Peer Reviewed: Qualitative Research About Attributions, Narratives, and Support for Obesity Policy, 2008

Cornell University, Ithaca, NY 14853, USA.
Preventing chronic disease (Impact Factor: 2.12). 03/2011; 8(2):A39.
Source: PubMed


Successful efforts to reduce obesity will require public policy strategies that target both individuals and external factors such as social conditions, economic circumstances, and physical environments. Public opinion data suggest that many policy changes to reduce obesity are likely to face public resistance.
We conducted 4 focus groups involving 33 adults living in or near a midsized Midwestern city in July 2008. Participants were assigned to the focus groups on the basis of self-reported political ideology. We used a semistructured discussion guide to 1) better understand public perceptions of obesity and 2) assess the promise of narratives as a strategy to stimulate meaningful discussion about obesity-related policy change.
Participants viewed internal factors as primary causes of obesity. Despite substantial acknowledgment of external causes of obesity, many participants - particularly political conservatives - were resistant to external policy solutions for the problem. Across the political spectrum, participants responded more favorably to a short narrative emphasizing barriers to reducing adult obesity than a story emphasizing barriers to reducing childhood obesity.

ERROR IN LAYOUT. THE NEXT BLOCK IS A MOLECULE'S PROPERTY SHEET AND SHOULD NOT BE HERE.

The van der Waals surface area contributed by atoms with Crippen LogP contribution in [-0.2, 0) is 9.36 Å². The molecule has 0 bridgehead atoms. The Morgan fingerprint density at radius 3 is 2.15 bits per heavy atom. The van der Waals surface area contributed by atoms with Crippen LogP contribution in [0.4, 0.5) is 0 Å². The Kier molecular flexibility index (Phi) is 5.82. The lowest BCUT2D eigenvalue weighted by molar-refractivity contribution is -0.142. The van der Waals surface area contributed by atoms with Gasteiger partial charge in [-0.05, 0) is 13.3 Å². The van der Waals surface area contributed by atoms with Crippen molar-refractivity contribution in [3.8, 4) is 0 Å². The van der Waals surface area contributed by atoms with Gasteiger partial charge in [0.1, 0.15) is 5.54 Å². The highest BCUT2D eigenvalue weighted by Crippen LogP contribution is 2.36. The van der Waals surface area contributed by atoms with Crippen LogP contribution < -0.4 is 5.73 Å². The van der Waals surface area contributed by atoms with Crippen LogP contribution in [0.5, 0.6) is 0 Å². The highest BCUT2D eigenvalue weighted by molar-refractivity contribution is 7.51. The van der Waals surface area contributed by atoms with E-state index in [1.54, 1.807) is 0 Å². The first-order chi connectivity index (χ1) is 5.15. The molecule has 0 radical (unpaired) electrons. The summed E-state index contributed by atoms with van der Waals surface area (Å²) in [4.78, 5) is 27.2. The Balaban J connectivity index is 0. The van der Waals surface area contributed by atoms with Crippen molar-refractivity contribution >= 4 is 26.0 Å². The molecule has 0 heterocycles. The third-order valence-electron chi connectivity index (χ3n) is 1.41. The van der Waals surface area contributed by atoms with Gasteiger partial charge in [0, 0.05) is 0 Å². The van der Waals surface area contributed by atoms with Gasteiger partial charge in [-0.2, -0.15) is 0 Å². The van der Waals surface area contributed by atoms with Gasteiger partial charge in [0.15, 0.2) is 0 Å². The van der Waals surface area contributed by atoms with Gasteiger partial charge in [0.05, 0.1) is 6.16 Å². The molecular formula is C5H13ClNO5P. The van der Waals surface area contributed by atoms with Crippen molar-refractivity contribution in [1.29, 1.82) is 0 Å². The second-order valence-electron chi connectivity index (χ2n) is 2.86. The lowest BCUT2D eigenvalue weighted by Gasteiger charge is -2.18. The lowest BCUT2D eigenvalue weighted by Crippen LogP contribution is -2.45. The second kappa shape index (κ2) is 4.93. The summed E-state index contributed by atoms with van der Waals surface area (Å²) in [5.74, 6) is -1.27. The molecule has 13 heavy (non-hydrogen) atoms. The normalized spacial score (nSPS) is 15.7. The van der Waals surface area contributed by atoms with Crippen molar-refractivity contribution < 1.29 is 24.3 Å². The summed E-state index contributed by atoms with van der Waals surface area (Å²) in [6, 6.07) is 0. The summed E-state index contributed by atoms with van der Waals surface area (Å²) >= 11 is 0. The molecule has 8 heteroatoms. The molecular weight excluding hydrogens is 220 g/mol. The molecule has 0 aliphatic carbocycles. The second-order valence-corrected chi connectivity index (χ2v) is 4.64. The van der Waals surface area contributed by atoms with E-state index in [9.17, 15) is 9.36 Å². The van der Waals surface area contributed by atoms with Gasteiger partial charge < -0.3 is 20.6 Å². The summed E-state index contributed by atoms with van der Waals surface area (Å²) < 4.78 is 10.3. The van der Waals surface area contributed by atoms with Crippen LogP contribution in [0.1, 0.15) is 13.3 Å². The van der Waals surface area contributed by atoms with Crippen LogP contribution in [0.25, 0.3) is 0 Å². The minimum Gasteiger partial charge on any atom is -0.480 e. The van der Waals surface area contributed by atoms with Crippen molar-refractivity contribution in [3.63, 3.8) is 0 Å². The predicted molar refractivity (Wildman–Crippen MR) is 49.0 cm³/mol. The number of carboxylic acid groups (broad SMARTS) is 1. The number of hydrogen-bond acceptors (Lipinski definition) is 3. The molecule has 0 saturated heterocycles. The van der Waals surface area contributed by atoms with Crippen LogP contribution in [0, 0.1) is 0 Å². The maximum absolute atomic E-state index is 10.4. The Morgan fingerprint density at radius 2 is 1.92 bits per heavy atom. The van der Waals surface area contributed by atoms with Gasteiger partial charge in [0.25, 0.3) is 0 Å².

This study provides a deeper context for understanding public perceptions about obesity. Some types of narratives appear promising for promoting support for policy solutions to reduce obesity.

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Available from: Stephanie Robert, Jun 10, 2014
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    • "Most policy makers, across varying levels of government, saw childhood obesity as an issue worthy of concern and attention and as a problem with many causes that needs to be addressed by multiple stakeholders at several levels. Policy maker perspectives on childhood obesity and policy were largely consistent with previous research among the general public (12,22), which suggests that public opinion research has the potential to inform the development of communication strategies to promote policy action among those with authority to pass and implement it. Knowledge of factors that policy makers see as central to the issue can inform efforts to frame the topic in ways that enhance policy support and catalyze efforts to advocate for their passage. "
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